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Dealing With Hard Spots in Iron Castings

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My family started having castings made for hit and miss engines back in the early 70s. I can still recall Progressive Foundry at Perry Iowa USA, after going in the front door and up some 3 steps to a little room off to the side, we met the owner. Now one needs an appointment and they have about 10 minutes for me. But always very glad to help some one playing I call it with iron.
   Now it is a huge factory foundry that only uses one sided match plates where they make two halves and glue them together. They charge $250 per hour plus costs. And they charge to change the plates. Casting cast iron 3 days per week and ductile 2 days. They town has boomed now with hispanic workers who also work a the huge meat processibg plant. They cast Ford drivetrain parts for one thing.
   I still go there and mooch materials. Once, while there a guy walked up and showed a casting to the metal mixer man, it was broke in half, the main way to look at the grain.  It was silver white about 1\8" all around. The guy just said, "some one did something wrong". Looking at their scrap pile they had precharged loads ready to melt. They use a huge electric furnace which means an open pot maybe 10 feet across and 15' deep?
   But anyway, the scrap charges included new cast iron ingots, scrap castiron, and shreaded auto steel, which now means everything imaginable. I scrap some, and have noted they drag the more expensive 3' prepared steel and 5 foot number 1 over to the shreader and push it through, mixing all of it together, after hours so no one knows they lay 30 cents in the dollar for what they sell for all one price.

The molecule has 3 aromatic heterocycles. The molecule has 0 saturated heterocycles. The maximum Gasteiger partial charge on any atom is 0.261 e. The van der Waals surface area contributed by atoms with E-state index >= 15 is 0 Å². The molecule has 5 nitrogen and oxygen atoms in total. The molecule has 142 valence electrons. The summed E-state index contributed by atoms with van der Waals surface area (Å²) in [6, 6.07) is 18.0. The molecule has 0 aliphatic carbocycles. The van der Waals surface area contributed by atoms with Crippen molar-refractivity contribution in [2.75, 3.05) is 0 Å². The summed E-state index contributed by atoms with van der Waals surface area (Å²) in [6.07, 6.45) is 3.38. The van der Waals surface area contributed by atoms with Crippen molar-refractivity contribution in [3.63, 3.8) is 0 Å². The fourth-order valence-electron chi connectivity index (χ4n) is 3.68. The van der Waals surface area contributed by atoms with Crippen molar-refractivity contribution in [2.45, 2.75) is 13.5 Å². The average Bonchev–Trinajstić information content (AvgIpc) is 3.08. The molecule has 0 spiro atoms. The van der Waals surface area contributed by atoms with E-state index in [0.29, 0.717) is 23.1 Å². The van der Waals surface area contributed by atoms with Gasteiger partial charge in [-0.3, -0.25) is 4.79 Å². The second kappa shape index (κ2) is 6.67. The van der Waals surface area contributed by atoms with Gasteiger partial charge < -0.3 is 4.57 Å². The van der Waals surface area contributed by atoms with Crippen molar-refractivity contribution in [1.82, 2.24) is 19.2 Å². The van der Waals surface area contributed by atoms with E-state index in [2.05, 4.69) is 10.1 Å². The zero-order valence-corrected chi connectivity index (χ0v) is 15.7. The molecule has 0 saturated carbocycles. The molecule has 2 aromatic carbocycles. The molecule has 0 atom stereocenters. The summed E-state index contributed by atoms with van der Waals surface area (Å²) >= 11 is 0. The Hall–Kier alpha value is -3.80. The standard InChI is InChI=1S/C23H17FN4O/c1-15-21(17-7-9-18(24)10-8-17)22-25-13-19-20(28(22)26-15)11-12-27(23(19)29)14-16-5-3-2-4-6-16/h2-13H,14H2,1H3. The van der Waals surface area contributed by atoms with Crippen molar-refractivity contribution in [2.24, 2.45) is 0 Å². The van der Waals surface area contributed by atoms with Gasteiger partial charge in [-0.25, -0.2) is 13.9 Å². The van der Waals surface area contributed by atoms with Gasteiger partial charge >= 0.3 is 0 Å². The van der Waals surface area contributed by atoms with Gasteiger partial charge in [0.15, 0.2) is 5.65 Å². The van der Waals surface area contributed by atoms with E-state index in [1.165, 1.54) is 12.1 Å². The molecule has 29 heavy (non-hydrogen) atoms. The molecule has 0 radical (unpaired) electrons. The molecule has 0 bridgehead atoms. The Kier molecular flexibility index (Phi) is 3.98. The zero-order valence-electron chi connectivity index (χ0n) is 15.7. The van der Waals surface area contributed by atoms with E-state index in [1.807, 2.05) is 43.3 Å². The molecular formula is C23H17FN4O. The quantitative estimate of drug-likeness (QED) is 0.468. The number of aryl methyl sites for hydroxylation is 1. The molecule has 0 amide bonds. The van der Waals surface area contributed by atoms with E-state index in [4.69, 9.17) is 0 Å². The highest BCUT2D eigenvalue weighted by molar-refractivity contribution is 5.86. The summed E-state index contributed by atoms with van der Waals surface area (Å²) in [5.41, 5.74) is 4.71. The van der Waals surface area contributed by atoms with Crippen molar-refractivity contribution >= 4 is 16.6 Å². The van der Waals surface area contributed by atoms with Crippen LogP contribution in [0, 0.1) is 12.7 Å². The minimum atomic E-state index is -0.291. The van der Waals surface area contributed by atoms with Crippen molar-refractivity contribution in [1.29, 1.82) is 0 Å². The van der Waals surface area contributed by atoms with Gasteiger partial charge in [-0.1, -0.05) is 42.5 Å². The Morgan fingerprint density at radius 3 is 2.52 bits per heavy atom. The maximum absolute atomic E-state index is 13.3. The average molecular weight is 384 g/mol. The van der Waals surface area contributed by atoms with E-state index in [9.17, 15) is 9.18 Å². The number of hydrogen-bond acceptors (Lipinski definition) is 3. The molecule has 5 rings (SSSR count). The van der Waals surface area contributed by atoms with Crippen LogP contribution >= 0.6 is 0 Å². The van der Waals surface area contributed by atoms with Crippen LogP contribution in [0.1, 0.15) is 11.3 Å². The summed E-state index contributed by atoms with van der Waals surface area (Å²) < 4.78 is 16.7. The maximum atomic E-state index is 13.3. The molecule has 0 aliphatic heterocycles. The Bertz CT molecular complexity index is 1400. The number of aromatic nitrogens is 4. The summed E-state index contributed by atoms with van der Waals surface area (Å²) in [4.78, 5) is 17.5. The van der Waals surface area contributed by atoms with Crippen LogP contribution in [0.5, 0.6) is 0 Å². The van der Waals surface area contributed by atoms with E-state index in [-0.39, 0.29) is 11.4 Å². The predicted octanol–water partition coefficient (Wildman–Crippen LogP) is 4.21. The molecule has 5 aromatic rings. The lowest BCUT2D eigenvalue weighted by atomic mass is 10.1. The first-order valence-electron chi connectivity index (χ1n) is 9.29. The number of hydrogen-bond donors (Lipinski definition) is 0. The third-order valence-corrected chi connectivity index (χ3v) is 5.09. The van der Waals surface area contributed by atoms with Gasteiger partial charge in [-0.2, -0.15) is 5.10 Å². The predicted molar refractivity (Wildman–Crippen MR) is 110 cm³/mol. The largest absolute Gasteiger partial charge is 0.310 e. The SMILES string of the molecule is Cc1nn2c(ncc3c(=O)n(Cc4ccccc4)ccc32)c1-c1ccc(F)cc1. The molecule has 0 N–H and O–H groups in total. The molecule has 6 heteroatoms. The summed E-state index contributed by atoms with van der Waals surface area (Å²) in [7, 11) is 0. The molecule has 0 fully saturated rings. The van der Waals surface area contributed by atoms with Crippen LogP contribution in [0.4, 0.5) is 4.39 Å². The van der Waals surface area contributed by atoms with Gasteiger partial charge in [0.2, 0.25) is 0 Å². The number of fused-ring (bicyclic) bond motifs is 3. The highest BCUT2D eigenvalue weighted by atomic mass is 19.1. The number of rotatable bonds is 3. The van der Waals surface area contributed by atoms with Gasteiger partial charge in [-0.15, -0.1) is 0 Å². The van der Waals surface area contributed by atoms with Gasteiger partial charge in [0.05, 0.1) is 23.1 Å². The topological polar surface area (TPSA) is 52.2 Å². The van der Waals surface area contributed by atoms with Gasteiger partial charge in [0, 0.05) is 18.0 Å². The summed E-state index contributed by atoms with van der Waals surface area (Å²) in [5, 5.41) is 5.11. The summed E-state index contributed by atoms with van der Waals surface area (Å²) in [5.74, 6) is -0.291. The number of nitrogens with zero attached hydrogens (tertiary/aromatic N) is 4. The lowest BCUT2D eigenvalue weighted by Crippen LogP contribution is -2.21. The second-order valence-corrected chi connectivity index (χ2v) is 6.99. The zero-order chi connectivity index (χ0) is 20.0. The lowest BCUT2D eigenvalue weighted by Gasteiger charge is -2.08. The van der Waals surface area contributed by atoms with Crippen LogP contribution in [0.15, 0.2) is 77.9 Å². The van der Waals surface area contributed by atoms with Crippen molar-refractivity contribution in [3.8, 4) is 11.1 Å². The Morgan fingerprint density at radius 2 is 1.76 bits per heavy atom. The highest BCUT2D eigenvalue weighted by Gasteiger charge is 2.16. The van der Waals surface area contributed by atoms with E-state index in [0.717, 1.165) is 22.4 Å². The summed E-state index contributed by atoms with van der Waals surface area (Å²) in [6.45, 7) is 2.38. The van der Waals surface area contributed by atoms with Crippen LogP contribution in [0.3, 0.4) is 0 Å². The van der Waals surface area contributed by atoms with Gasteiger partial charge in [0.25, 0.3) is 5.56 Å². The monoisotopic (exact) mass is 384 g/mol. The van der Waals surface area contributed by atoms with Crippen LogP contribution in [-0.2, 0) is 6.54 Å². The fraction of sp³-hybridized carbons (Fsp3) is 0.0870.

The melting pot has an up and down meter input that had 2 prongs a set distance apart. Through the electric current a screen off to the side had graffs which stated all elements in the mix. Pretty smart! In the old days they cut 1" cubes, then placed them on the surface grinder and flattened them perfectly.
   They then placed a single drop of Nitric acid on the iron. One could smell that outside. Nasty stuff. They then held the piece up to a poster that resembled a map of the universe with set cubes all over it. Each picture-cube had either little red dots, half moons or other shapes. With a symbol chart in the corner, one would determine what the iron held. Silicon, Manganese and other elements.
    When casting all molds are like in groups, so they can dump any bad iron used molds, the first thing poured are little molds with wedges cast in them. They put them first, which casts a knife blade wedge and then they break it. If it is silver for more than maybe 3/32" they dump the whole pot into a pig mold. So they have pretty good quality control.
   I have some other interesting comments, will post later.


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